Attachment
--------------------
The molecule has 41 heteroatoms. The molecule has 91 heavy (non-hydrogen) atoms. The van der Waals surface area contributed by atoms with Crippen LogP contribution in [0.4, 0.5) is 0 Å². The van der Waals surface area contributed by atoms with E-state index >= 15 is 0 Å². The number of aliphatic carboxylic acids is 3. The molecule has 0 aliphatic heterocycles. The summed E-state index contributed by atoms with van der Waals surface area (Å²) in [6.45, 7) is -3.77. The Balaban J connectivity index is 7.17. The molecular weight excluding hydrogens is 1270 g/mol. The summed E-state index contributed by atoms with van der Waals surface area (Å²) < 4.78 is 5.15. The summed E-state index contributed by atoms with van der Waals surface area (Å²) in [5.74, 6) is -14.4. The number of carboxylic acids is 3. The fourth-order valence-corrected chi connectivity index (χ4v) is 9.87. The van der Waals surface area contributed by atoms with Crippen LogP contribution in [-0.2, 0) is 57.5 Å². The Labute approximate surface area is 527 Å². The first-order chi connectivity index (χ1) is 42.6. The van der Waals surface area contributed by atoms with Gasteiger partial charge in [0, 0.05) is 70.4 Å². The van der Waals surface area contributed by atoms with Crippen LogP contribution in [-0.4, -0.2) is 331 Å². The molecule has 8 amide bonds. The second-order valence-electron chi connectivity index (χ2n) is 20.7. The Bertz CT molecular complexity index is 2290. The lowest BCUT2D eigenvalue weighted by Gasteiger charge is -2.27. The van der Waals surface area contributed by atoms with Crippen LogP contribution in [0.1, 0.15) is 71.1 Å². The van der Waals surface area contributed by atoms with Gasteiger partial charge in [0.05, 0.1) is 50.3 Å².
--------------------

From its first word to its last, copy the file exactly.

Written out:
The molecule has 41 heteroatoms. The molecule has 91 heavy (non-hydrogen) atoms. The van der Waals surface area contributed by atoms with Crippen LogP contribution in [0.4, 0.5) is 0 Å². The van der Waals surface area contributed by atoms with E-state index >= 15 is 0 Å². The number of aliphatic carboxylic acids is 3. The molecule has 0 aliphatic heterocycles. The summed E-state index contributed by atoms with van der Waals surface area (Å²) in [6.45, 7) is -3.77. The Balaban J connectivity index is 7.17. The molecular weight excluding hydrogens is 1270 g/mol. The summed E-state index contributed by atoms with van der Waals surface area (Å²) < 4.78 is 5.15. The summed E-state index contributed by atoms with van der Waals surface area (Å²) in [5.74, 6) is -14.4. The number of carboxylic acids is 3. The fourth-order valence-corrected chi connectivity index (χ4v) is 9.87. The van der Waals surface area contributed by atoms with Crippen LogP contribution in [-0.2, 0) is 57.5 Å². The Labute approximate surface area is 527 Å². The first-order chi connectivity index (χ1) is 42.6. The van der Waals surface area contributed by atoms with Gasteiger partial charge in [0, 0.05) is 70.4 Å². The van der Waals surface area contributed by atoms with Crippen LogP contribution in [-0.4, -0.2) is 331 Å². The molecule has 8 amide bonds. The second-order valence-electron chi connectivity index (χ2n) is 20.7. The Bertz CT molecular complexity index is 2290. The lowest BCUT2D eigenvalue weighted by Gasteiger charge is -2.27. The van der Waals surface area contributed by atoms with Crippen LogP contribution in [0.1, 0.15) is 71.1 Å². The van der Waals surface area contributed by atoms with Gasteiger partial charge in [0.05, 0.1) is 50.3 Å².